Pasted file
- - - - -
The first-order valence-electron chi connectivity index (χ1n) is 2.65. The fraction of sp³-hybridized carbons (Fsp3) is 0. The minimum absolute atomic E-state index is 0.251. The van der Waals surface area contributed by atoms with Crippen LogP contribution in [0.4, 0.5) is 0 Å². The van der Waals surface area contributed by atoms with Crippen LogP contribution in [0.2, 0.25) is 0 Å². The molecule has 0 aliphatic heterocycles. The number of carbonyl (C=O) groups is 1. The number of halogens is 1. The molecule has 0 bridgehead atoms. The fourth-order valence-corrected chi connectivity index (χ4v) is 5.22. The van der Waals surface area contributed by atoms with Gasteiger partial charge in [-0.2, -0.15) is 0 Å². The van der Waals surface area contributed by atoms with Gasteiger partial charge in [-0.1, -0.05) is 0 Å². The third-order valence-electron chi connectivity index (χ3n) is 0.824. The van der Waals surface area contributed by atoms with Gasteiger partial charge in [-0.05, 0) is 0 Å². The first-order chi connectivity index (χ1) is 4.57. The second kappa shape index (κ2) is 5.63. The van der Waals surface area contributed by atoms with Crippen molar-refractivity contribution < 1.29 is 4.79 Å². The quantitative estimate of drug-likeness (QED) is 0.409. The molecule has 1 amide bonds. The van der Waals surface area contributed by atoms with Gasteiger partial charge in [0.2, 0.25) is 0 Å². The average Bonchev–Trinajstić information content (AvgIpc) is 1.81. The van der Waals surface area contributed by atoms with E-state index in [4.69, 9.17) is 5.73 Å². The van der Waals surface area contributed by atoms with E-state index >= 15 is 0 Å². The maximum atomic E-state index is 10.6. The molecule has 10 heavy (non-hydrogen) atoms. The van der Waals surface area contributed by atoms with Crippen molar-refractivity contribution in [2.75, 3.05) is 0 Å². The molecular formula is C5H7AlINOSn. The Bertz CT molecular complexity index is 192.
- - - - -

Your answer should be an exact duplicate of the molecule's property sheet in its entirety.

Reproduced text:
The first-order valence-electron chi connectivity index (χ1n) is 2.65. The fraction of sp³-hybridized carbons (Fsp3) is 0. The minimum absolute atomic E-state index is 0.251. The van der Waals surface area contributed by atoms with Crippen LogP contribution in [0.4, 0.5) is 0 Å². The van der Waals surface area contributed by atoms with Crippen LogP contribution in [0.2, 0.25) is 0 Å². The molecule has 0 aliphatic heterocycles. The number of carbonyl (C=O) groups is 1. The number of halogens is 1. The molecule has 0 bridgehead atoms. The fourth-order valence-corrected chi connectivity index (χ4v) is 5.22. The van der Waals surface area contributed by atoms with Gasteiger partial charge in [-0.2, -0.15) is 0 Å². The van der Waals surface area contributed by atoms with Gasteiger partial charge in [-0.1, -0.05) is 0 Å². The third-order valence-electron chi connectivity index (χ3n) is 0.824. The van der Waals surface area contributed by atoms with Gasteiger partial charge in [-0.05, 0) is 0 Å². The first-order chi connectivity index (χ1) is 4.57. The second kappa shape index (κ2) is 5.63. The van der Waals surface area contributed by atoms with Crippen molar-refractivity contribution < 1.29 is 4.79 Å². The quantitative estimate of drug-likeness (QED) is 0.409. The molecule has 1 amide bonds. The van der Waals surface area contributed by atoms with Gasteiger partial charge in [0.2, 0.25) is 0 Å². The average Bonchev–Trinajstić information content (AvgIpc) is 1.81. The van der Waals surface area contributed by atoms with E-state index in [4.69, 9.17) is 5.73 Å². The van der Waals surface area contributed by atoms with E-state index >= 15 is 0 Å². The maximum atomic E-state index is 10.6. The molecule has 10 heavy (non-hydrogen) atoms. The van der Waals surface area contributed by atoms with Crippen molar-refractivity contribution in [2.75, 3.05) is 0 Å². The molecular formula is C5H7AlINOSn. The Bertz CT molecular complexity index is 192.